About Point Lookout
Thank you for reading this article. I hope you enjoyed it and found it useful, and that you'll consider recommending it to a friend.
This article in its entirety was written by a human being. No machine intelligence was involved in any way.
Support Point Lookout by joining the Friends of Point Lookout, as an individual or as an organization.
Do you face a complex interpersonal situation? Send it in, anonymously if you like, and I'll give you my two cents.
More articles on Personal, Team, and Organizational Effectiveness:
- Smart Bookshelves
- If you like to browse in bookstores, you probably know the thrill of new ideas and new perspectives.
When I find a book worth reading, I want to own it, and that's how it gets to my shelf. Here are some
tips to help you read more of what you really want to read.
- Ten Reasons Why You Don't Always Get What You Measure: II
- Although many believe that "You get what you measure," metrics-based management systems sometimes
produce disappointing results. In this Part II, we look at the effects of employee behavior.
- Risk Creep: I
- Risk creep is a term that describes the insidious and unrecognized increase in risk that occurs despite
our every effort to mitigate risk or avoid it altogether. What are the dominant sources of risk creep?
- Performance Mismanagement Systems: I
- Some well-intentioned performance management programs do more harm than good, possibly because of mistaken
fundamental beliefs. Specifically: the fallacy of composition, the reification error, the myth of identifiable
contributions, and the myth of omniscient supervision.
- Subject Lines for Intra-Team Messages
- When teams communicate internally using messaging systems like email, poorly formed subject lines of
messages can limit the effectiveness of the exchanges. Subject lines therefore provide a powerful means
of increasing real-time productivity of the team.
Forthcoming issues of Point Lookout
- Coming December 13: Contrary Indicators of Psychological Safety: I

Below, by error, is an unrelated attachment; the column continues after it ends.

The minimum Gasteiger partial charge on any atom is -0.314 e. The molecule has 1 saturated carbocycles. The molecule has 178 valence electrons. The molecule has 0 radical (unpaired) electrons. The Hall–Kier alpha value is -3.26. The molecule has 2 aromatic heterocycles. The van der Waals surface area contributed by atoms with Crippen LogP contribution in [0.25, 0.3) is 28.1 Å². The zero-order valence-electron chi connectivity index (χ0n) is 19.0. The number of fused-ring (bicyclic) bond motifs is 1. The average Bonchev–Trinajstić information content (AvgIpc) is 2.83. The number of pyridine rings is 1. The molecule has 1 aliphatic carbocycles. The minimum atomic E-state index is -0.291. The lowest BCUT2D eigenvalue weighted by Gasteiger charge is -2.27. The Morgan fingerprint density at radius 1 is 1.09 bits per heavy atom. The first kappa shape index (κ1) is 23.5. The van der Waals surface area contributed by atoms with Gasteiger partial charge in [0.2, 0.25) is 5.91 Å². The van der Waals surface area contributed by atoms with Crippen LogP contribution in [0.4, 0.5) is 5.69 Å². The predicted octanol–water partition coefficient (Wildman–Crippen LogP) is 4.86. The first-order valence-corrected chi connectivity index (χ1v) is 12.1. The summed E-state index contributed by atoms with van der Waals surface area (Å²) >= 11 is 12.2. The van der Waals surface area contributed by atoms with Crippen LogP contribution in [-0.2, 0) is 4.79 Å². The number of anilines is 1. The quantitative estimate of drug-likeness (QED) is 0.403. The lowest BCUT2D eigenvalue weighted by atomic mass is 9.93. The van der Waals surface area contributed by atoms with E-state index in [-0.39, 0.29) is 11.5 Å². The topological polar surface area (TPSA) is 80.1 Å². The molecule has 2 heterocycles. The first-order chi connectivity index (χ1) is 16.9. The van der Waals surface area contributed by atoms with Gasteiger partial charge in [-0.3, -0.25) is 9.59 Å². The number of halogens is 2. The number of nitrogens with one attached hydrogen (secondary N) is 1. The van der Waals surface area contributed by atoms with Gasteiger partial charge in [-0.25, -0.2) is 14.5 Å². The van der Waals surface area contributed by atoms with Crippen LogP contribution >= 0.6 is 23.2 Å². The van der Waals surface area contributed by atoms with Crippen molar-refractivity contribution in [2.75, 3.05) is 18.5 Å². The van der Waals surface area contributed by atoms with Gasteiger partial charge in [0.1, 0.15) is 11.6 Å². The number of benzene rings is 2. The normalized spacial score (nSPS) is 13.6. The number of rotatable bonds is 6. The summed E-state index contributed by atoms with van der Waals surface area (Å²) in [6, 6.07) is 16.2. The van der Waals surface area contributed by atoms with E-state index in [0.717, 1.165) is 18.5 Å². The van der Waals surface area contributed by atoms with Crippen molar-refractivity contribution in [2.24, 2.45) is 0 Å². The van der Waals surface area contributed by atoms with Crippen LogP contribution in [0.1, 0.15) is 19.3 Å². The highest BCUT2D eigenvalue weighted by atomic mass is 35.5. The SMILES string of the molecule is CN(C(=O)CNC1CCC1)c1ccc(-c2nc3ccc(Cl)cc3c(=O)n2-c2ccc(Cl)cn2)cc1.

- To take the risks that learning and practicing new ways require, we all need a sense that trial-and-error approaches are safe. Organizations seeking to improve processes would do well to begin by assessing their level of psychological safety. Available here and by RSS on December 13.
- And on December 20: Contrary Indicators of Psychological Safety: II
- When we begin using new tools or processes, we make mistakes. Practice is the cure, but practice can be scary if the grace period for early mistakes is too short. For teams adopting new methods, psychological safety is a fundamental component of success. Available here and by RSS on December 20.
I offer email and telephone coaching at both corporate and individual rates. Contact Rick for details at rbrenogMhuqCxAnbfLvzbner@ChacigAthhhYwzZDgxshoCanyon.com or (650) 787-6475, or toll-free in the continental US at (866) 378-5470.
Get the ebook!
Past issues of Point Lookout are available in six ebooks:
- Get 2001-2 in Geese Don't Land on Twigs (PDF, )
- Get 2003-4 in Why Dogs Wag (PDF, )
- Get 2005-6 in Loopy Things We Do (PDF, )
- Get 2007-8 in Things We Believe That Maybe Aren't So True (PDF, )
- Get 2009-10 in The Questions Not Asked (PDF, )
- Get all of the first twelve years (2001-2012) in The Collected Issues of Point Lookout (PDF, )
Are you a writer, editor or publisher on deadline? Are you looking for an article that will get people talking and get compliments flying your way? You can have 500-1000 words in your inbox in one hour. License any article from this Web site. More info